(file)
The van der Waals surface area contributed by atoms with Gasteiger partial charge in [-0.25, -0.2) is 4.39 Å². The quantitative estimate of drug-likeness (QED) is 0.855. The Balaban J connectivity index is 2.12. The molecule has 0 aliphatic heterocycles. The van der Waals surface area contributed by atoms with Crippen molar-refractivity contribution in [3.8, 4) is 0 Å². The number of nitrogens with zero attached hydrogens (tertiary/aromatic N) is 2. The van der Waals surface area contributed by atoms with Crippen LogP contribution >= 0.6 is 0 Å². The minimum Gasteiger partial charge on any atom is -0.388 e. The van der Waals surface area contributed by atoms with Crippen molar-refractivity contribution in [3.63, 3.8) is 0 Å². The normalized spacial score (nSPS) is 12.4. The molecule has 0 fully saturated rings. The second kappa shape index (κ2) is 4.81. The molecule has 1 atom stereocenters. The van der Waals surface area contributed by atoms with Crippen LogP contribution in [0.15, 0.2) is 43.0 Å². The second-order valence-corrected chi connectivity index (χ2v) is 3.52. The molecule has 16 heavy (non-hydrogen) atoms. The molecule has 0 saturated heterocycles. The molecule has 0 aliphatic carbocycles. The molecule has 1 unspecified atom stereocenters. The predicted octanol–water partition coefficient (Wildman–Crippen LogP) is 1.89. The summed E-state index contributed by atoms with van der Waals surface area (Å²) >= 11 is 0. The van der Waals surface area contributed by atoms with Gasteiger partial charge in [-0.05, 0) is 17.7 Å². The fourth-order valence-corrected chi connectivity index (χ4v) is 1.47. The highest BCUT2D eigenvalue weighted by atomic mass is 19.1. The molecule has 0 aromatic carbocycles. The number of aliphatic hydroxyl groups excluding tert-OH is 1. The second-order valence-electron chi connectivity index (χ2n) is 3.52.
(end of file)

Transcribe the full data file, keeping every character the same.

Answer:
The van der Waals surface area contributed by atoms with Gasteiger partial charge in [-0.25, -0.2) is 4.39 Å². The quantitative estimate of drug-likeness (QED) is 0.855. The Balaban J connectivity index is 2.12. The molecule has 0 aliphatic heterocycles. The van der Waals surface area contributed by atoms with Crippen molar-refractivity contribution in [3.8, 4) is 0 Å². The number of nitrogens with zero attached hydrogens (tertiary/aromatic N) is 2. The van der Waals surface area contributed by atoms with Crippen LogP contribution >= 0.6 is 0 Å². The minimum Gasteiger partial charge on any atom is -0.388 e. The van der Waals surface area contributed by atoms with Crippen molar-refractivity contribution in [3.63, 3.8) is 0 Å². The normalized spacial score (nSPS) is 12.4. The molecule has 0 fully saturated rings. The second kappa shape index (κ2) is 4.81. The molecule has 1 atom stereocenters. The van der Waals surface area contributed by atoms with Crippen LogP contribution in [0.15, 0.2) is 43.0 Å². The second-order valence-corrected chi connectivity index (χ2v) is 3.52. The molecule has 16 heavy (non-hydrogen) atoms. The molecule has 0 saturated heterocycles. The molecule has 0 aliphatic carbocycles. The molecule has 1 unspecified atom stereocenters. The predicted octanol–water partition coefficient (Wildman–Crippen LogP) is 1.89. The summed E-state index contributed by atoms with van der Waals surface area (Å²) >= 11 is 0. The van der Waals surface area contributed by atoms with Gasteiger partial charge in [-0.05, 0) is 17.7 Å². The fourth-order valence-corrected chi connectivity index (χ4v) is 1.47. The highest BCUT2D eigenvalue weighted by atomic mass is 19.1. The molecule has 0 aromatic carbocycles. The number of aliphatic hydroxyl groups excluding tert-OH is 1. The second-order valence-electron chi connectivity index (χ2n) is 3.52.